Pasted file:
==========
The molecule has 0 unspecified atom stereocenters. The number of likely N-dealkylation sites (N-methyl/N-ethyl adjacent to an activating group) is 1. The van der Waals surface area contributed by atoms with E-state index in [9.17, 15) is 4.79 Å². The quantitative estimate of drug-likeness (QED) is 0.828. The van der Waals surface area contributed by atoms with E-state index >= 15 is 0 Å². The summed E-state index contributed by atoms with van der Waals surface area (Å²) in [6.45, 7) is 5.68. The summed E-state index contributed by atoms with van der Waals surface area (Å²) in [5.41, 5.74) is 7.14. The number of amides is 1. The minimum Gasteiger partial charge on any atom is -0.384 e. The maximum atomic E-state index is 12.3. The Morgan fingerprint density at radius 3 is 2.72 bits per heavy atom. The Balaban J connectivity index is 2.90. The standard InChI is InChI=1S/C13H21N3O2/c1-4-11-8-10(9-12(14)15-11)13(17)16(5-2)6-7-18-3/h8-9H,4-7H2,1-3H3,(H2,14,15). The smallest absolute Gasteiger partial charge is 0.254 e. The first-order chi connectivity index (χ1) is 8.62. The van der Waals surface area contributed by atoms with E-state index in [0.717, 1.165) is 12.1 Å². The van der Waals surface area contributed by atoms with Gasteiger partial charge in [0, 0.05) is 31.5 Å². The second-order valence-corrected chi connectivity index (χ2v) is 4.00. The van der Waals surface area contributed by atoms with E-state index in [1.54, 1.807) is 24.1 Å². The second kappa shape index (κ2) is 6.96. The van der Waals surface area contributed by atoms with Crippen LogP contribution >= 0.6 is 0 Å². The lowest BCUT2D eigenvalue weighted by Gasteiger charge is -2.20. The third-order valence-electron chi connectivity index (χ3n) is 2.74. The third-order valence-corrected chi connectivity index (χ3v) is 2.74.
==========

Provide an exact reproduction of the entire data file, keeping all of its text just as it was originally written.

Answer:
The molecule has 0 unspecified atom stereocenters. The number of likely N-dealkylation sites (N-methyl/N-ethyl adjacent to an activating group) is 1. The van der Waals surface area contributed by atoms with E-state index in [9.17, 15) is 4.79 Å². The quantitative estimate of drug-likeness (QED) is 0.828. The van der Waals surface area contributed by atoms with E-state index >= 15 is 0 Å². The summed E-state index contributed by atoms with van der Waals surface area (Å²) in [6.45, 7) is 5.68. The summed E-state index contributed by atoms with van der Waals surface area (Å²) in [5.41, 5.74) is 7.14. The number of amides is 1. The minimum Gasteiger partial charge on any atom is -0.384 e. The maximum atomic E-state index is 12.3. The Morgan fingerprint density at radius 3 is 2.72 bits per heavy atom. The Balaban J connectivity index is 2.90. The standard InChI is InChI=1S/C13H21N3O2/c1-4-11-8-10(9-12(14)15-11)13(17)16(5-2)6-7-18-3/h8-9H,4-7H2,1-3H3,(H2,14,15). The smallest absolute Gasteiger partial charge is 0.254 e. The first-order chi connectivity index (χ1) is 8.62. The van der Waals surface area contributed by atoms with E-state index in [0.717, 1.165) is 12.1 Å². The van der Waals surface area contributed by atoms with Gasteiger partial charge in [0, 0.05) is 31.5 Å². The second-order valence-corrected chi connectivity index (χ2v) is 4.00. The van der Waals surface area contributed by atoms with E-state index in [1.54, 1.807) is 24.1 Å². The second kappa shape index (κ2) is 6.96. The van der Waals surface area contributed by atoms with Crippen LogP contribution >= 0.6 is 0 Å². The lowest BCUT2D eigenvalue weighted by Gasteiger charge is -2.20. The third-order valence-electron chi connectivity index (χ3n) is 2.74. The third-order valence-corrected chi connectivity index (χ3v) is 2.74.